In the last Meta4 event, “Trending topics for HR management in the cloud”, we had the opportunity to listen to several interesting talks, one of which was given by Ron Hanscome, Gartner Research Director for HCM, who included his strategic vision in his presentation titled “HCM in the Cloud: Current trends and leading practices”. On market trends, Hanscome reviewed the results of the last study by Cedar Crestone (HR Systems Survey White Paper) with several Gartner studies. Concerning the cloud, he pointed out the following:
- In 12 months the cloud model will overtake the licensing model, with 35% of development being cloud-based versus 33% for license-based (for all HR applications). However there will still be a market for in-house models.
- Close to 50% of medium-sized companies (48%) and large ones (49%) expect to increase their HR technology investment and all of them are considering cloud solutions.
- Two key reasons for selecting cloud solutions are a reduced need for IT and maintenance investments and faster solutions deployment.
- Three of the major concerns buyers have regarding cloud are integration complexities (56%), inability to customize the tool (53%), and security issues (51%). It is the responsibility of the providers to resolve all these concerns.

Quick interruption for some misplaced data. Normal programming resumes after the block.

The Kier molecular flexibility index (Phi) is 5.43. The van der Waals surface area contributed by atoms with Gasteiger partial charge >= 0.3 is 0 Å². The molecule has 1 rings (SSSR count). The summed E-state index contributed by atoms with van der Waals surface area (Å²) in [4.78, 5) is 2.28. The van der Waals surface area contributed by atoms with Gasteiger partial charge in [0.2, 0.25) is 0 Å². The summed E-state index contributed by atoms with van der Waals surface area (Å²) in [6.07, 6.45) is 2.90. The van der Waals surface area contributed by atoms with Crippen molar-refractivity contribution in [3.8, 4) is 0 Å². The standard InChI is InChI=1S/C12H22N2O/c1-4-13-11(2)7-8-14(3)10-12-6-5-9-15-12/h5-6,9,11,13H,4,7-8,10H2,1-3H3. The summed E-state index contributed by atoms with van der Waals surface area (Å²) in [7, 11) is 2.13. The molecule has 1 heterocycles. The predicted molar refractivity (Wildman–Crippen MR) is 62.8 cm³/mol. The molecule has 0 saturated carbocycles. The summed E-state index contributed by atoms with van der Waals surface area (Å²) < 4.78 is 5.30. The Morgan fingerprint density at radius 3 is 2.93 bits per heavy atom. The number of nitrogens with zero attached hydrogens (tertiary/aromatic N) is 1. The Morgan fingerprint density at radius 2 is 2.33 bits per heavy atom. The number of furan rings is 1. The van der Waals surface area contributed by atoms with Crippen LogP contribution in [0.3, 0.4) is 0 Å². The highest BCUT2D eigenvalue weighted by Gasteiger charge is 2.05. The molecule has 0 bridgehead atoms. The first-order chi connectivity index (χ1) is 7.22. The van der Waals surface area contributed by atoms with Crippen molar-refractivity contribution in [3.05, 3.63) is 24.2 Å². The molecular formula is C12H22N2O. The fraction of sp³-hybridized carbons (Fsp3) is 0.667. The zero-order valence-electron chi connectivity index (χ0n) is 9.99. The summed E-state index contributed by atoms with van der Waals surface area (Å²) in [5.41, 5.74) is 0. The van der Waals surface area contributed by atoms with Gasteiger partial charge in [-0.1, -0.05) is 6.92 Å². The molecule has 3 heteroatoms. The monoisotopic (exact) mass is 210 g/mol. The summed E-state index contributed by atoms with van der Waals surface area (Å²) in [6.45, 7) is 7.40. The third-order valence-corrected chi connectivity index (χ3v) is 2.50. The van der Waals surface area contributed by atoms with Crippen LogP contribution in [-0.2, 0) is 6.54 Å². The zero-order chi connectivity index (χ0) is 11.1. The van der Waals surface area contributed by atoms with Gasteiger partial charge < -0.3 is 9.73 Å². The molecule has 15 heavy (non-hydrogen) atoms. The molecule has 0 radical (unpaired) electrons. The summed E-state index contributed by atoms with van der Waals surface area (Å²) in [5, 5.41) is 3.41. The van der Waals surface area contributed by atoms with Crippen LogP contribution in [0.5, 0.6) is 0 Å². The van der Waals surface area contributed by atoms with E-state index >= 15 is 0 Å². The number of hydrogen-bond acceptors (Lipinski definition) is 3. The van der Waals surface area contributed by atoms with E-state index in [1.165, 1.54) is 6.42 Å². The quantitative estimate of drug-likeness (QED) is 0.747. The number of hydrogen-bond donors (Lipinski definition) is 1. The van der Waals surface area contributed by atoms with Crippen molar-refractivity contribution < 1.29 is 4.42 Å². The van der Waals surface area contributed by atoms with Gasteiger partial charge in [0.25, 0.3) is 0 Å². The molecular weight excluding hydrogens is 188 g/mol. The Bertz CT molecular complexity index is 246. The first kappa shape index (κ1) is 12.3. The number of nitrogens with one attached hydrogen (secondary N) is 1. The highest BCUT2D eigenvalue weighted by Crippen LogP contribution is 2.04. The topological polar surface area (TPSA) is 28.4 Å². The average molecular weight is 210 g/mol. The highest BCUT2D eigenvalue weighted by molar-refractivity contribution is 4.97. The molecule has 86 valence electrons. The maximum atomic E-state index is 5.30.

But these figures are mere number crunching. That’s why after a detailed analysis of the current market, Ron Hanscome reminded the audience that it’s not about the technology and that every technology project must be based on the following strategic factors:
- Philosophy: What is my organization’s approach to managing people? How will it change? He stressed that for this, we must understand the key drivers of the organization, identify potential impact of initiative and educate senior leaders on pending change and secure sponsorship.
- Strategy: Which targeted HR investments will drive disproportionate business results? Here it’s vital to discover key job categories, identify the characteristics of top performers and develop specific programs for them. It is also important to determine the impact of geographic/demographic variations.
- Science and measurement: How do we assess and measure workforce and organizational performance? This is about leveraging assessment and engagement science, as well as developing a measurement framework to form a “closed loop” feedback system.
- Process: How do we redesign processes to best leverage science, measurement and enabling technologies? It is important to evaluate organization readiness to adopt new technologies (mobile, collaboration), while avoiding a “one size fits all” approach and meeting each company’s specificities. It is also fundamental to assess demographic / geographic variations in technology maturity in the organization.
- Implementation: How do we deploy technology-enabled processes that drive business outcomes? It’s crucial to not skimp on the roll out phase, stake out a comprehensive internal marketing plan, maintain on-going communication with senior leaders and cultivate “star users”.
- Sustainability: How do we evolve our processes to meet changing business needs? We need to resource an ongoing project team, prepare for transition to a periodic governance process and maintain a “rolling” 3-5 year technology strategy.